Over time a home settles and cracks may appear in the foundation or floor which are entry points for Radon. Previously sealed joints or caulking around pipes passing through the foundation may also be disturbed or deteriorate which can allow increased levels of Radon to enter your home.
Renovations and modifications to the structure or various systems within the home such as Heating and Ventilation systems, plumbing, etc., can cause Radon levels to change. New additions to the home where the basement has been extended or crawl spaces have been installed should also be tested.
A basement remodel job or installation of a bathroom in the basement could effect the Radon levels of a previously tested home.
Doing Home Renovations?
If you decide to renovate or alter an area of the home, a Radon test should be taken before and after the project. Generally, it is less expensive to install a radon reduction system as part of the renovation project, rather than after you have completed your renovations.
How Do I Reduce Radon Gas Concentrations?
There are several methods to reduce Radon in your home, but the one primarily used is a vent pipe system and fan, which pulls Radon from beneath the house and vents it to the outside. This system, known as a soil suction radon reduction system, does not require major changes to your home. Sealing foundation cracks and other openings makes this kind of system more effective and cost-efficient. Similar systems can also be installed in houses with crawl spaces. A qualified Radon contractor should be contacted to determine the best mitigation solution for the home.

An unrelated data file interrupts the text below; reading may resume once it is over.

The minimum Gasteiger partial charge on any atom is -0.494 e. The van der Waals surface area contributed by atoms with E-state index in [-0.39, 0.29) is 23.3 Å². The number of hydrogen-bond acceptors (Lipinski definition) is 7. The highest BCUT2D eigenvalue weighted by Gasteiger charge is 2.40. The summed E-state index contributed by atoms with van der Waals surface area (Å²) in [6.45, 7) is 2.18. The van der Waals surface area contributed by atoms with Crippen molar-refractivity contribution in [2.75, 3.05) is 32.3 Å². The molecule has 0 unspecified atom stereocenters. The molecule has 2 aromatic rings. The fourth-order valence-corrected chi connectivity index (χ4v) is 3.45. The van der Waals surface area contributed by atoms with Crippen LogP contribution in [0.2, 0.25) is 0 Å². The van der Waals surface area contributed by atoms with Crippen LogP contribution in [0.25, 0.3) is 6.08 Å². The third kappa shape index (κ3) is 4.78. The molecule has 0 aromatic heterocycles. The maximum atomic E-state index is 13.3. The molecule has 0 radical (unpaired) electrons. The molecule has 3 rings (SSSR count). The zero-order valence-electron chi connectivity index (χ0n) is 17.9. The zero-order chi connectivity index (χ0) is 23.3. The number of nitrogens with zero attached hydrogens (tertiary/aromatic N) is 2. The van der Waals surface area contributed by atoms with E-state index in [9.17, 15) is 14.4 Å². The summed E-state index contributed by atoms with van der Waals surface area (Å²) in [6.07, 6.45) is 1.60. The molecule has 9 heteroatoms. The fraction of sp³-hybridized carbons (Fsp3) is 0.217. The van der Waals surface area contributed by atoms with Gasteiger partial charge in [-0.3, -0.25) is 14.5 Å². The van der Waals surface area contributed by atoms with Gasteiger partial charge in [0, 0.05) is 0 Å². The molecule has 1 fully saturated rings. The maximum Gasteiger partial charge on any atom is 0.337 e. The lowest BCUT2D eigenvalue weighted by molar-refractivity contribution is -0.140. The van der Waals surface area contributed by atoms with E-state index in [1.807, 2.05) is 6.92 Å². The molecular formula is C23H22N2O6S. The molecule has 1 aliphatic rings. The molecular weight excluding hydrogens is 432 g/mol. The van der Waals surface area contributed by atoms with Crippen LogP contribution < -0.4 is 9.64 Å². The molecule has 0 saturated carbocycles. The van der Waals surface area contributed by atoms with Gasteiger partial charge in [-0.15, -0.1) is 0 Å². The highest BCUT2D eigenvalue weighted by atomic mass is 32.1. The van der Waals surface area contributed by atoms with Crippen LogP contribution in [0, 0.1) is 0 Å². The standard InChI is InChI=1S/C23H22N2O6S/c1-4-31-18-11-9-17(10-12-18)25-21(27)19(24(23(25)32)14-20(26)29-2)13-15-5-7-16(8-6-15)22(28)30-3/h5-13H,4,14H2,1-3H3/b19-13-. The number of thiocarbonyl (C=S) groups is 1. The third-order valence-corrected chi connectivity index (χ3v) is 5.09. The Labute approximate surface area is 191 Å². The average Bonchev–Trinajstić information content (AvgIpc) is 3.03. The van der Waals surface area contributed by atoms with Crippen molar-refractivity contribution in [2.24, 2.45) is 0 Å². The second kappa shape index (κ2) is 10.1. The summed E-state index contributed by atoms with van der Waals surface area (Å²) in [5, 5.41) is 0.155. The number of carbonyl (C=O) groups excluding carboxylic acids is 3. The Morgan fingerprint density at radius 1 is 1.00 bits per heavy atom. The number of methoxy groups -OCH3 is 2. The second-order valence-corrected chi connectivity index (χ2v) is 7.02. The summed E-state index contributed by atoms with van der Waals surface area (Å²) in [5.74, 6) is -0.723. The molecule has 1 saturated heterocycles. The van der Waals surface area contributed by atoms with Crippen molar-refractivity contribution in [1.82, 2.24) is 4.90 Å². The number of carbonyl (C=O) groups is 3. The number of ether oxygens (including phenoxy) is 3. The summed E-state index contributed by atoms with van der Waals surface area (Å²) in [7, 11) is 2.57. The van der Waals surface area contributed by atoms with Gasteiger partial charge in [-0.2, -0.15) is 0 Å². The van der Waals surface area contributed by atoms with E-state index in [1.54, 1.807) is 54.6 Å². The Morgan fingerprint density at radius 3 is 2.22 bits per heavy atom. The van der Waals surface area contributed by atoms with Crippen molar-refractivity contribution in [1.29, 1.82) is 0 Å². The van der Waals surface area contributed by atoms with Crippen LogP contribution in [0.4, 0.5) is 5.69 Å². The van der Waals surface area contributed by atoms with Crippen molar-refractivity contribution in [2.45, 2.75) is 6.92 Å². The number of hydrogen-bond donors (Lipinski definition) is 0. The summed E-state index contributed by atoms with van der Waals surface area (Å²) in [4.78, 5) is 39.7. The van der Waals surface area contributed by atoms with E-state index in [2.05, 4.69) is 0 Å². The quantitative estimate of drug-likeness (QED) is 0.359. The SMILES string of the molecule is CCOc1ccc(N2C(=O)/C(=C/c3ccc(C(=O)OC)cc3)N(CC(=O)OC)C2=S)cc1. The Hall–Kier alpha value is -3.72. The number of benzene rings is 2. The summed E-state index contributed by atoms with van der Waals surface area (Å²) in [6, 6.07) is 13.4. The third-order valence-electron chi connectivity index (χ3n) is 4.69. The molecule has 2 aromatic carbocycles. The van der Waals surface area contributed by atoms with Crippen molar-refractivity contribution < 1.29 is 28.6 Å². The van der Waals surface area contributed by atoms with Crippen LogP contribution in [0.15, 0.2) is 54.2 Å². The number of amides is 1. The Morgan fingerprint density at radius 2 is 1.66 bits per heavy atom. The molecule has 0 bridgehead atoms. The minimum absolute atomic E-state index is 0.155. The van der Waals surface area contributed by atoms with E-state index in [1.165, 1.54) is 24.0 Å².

Author Bob Aldi, owner of Aldi Home Inspections Inc., is a NYS Licensed Homes Inspector - #16000062761. His specializes in Home Inspections, Radon Gas testing, Septic Dye testing and Well Water Flow. He can be reached at 315-749-3452, at <a href="http://aldihomeinspectionsinc.com">http://aldihomeinspectionsinc.com</a> or by email at info@aldihomeinspectionsinc.com .